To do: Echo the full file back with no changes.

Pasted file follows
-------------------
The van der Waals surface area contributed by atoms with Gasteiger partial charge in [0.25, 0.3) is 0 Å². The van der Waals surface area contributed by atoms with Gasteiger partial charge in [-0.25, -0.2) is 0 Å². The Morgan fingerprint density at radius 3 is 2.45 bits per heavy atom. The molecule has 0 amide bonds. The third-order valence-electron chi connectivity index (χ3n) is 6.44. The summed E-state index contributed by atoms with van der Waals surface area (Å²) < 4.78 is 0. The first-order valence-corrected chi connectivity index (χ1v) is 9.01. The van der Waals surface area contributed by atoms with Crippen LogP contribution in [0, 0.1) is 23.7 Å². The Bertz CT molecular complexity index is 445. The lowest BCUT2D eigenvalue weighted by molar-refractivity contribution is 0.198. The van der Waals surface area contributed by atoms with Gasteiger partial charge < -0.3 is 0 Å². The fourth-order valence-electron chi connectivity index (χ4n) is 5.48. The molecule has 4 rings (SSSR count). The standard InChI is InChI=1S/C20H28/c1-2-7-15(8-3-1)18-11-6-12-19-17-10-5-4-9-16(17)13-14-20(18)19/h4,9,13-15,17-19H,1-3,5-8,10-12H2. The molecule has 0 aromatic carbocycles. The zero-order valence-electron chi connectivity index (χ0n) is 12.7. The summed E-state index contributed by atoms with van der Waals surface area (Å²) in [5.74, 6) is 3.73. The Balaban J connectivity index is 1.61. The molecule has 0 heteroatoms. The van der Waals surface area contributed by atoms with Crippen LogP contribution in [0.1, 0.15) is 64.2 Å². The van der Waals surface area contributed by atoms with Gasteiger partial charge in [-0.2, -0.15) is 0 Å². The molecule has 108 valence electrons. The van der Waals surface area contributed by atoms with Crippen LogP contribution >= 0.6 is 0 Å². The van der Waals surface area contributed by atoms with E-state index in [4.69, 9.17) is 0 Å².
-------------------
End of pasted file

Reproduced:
The van der Waals surface area contributed by atoms with Gasteiger partial charge in [0.25, 0.3) is 0 Å². The van der Waals surface area contributed by atoms with Gasteiger partial charge in [-0.25, -0.2) is 0 Å². The Morgan fingerprint density at radius 3 is 2.45 bits per heavy atom. The molecule has 0 amide bonds. The third-order valence-electron chi connectivity index (χ3n) is 6.44. The summed E-state index contributed by atoms with van der Waals surface area (Å²) < 4.78 is 0. The first-order valence-corrected chi connectivity index (χ1v) is 9.01. The van der Waals surface area contributed by atoms with Crippen LogP contribution in [0, 0.1) is 23.7 Å². The Bertz CT molecular complexity index is 445. The lowest BCUT2D eigenvalue weighted by molar-refractivity contribution is 0.198. The van der Waals surface area contributed by atoms with Gasteiger partial charge < -0.3 is 0 Å². The fourth-order valence-electron chi connectivity index (χ4n) is 5.48. The molecule has 4 rings (SSSR count). The standard InChI is InChI=1S/C20H28/c1-2-7-15(8-3-1)18-11-6-12-19-17-10-5-4-9-16(17)13-14-20(18)19/h4,9,13-15,17-19H,1-3,5-8,10-12H2. The molecule has 0 aromatic carbocycles. The zero-order valence-electron chi connectivity index (χ0n) is 12.7. The summed E-state index contributed by atoms with van der Waals surface area (Å²) in [5.74, 6) is 3.73. The Balaban J connectivity index is 1.61. The molecule has 0 heteroatoms. The van der Waals surface area contributed by atoms with Crippen LogP contribution in [0.1, 0.15) is 64.2 Å². The van der Waals surface area contributed by atoms with Gasteiger partial charge in [-0.2, -0.15) is 0 Å². The molecule has 108 valence electrons. The van der Waals surface area contributed by atoms with Crippen LogP contribution >= 0.6 is 0 Å². The van der Waals surface area contributed by atoms with E-state index in [4.69, 9.17) is 0 Å².